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Kiko strengthens into major hurricane in East Pacific


Update 5 p.m.

Kiko rapidly strengthened into a major hurricane today in the East Pacific Ocean and could be at or near major hurricane strength early next week.

Kiko, a Category 3 hurricane with winds near 115 mph, is 775 mile west-southwest of the southern tip of Baja California, the National Hurricane Center reported. Kiko is moving toward the west near 9 mph and this general motion is expected to continue for the next day or two.

Additional strengthening is possible tonight. Gradual weakening is expected to begin by Monday, but Kiko is expected to be at or near major hurricane strength for the next couple of days.

11 a.m.

Kiko strengthened into a hurricane today and is currently 730 miles west, southwest of the southern tip of Baja California.

Kiko is moving toward the west near 12 mph. A westward or west-northwestward course at a slwoer forward speed is expected uring the next several days.

Kiko has maximum sustained winds near 85 mph. Some additional strengthening is forecast during the day or so, followed by little change in strength Sunday night and Monday. Weakening is expected to begin by Tuesday.

5 a.m.

Tropical Storm Kiko strengthened in the East Pacific Ocean overnight, and forecasters from the National Weather Service expect the storm to become a hurricane later today.

As of 5 a.m. today, Kiko was located about 665 miles west-southwest of the southern tip of Baja California, moving west at 10 mph with maximum sustained winds of 70 mph.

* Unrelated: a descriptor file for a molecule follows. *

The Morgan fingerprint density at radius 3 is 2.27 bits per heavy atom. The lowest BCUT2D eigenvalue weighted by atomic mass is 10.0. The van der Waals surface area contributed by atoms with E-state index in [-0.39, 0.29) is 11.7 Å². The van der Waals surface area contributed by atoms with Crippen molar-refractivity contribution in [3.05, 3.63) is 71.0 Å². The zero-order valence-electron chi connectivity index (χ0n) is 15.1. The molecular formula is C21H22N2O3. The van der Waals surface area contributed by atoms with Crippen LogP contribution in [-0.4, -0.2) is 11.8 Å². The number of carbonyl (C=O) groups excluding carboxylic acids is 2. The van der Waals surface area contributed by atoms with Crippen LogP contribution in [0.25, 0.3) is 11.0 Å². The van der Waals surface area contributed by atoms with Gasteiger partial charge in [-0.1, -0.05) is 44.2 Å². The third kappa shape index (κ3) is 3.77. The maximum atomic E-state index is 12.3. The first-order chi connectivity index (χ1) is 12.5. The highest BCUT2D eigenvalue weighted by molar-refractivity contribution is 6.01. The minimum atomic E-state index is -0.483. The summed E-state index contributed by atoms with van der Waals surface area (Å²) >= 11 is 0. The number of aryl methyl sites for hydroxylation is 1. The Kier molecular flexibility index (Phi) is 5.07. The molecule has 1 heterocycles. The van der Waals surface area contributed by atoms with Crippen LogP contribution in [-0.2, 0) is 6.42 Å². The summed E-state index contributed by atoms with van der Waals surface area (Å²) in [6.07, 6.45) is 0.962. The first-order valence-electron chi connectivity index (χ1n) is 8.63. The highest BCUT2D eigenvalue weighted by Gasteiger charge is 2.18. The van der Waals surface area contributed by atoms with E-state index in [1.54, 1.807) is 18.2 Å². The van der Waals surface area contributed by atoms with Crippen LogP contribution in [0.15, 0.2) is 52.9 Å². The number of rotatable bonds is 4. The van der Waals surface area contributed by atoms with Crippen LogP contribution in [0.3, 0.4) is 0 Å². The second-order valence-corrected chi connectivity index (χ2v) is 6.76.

According to forecasters, Kiko’s continued path over warm water in a low wind shear environment over the next day or two should allow for “additional intensification,” although the storm is expected to move into cooler waters and encounter increasing wind shear that will contribute to a steady weakening early next week east of Hawaii.

Closer to the islands, forecasters are watching a pair of disturbances south of the state. As of 2 a.m. today, one area of low pressure was located about 600 miles south-southwest of Honolulu, with slow development possible over the weekend as the system moves toward the northwest.

A second disturbance is located about 850 miles southeast of Hawaii island and is slowly moving to the west-northwest. Both systems have approximately a 20 percent chance of becoming a tropical cyclone within the next five days.

Hot and humid weather conditions are expected to continue, forecasters said, with increasing clouds and showers across the state through Monday.

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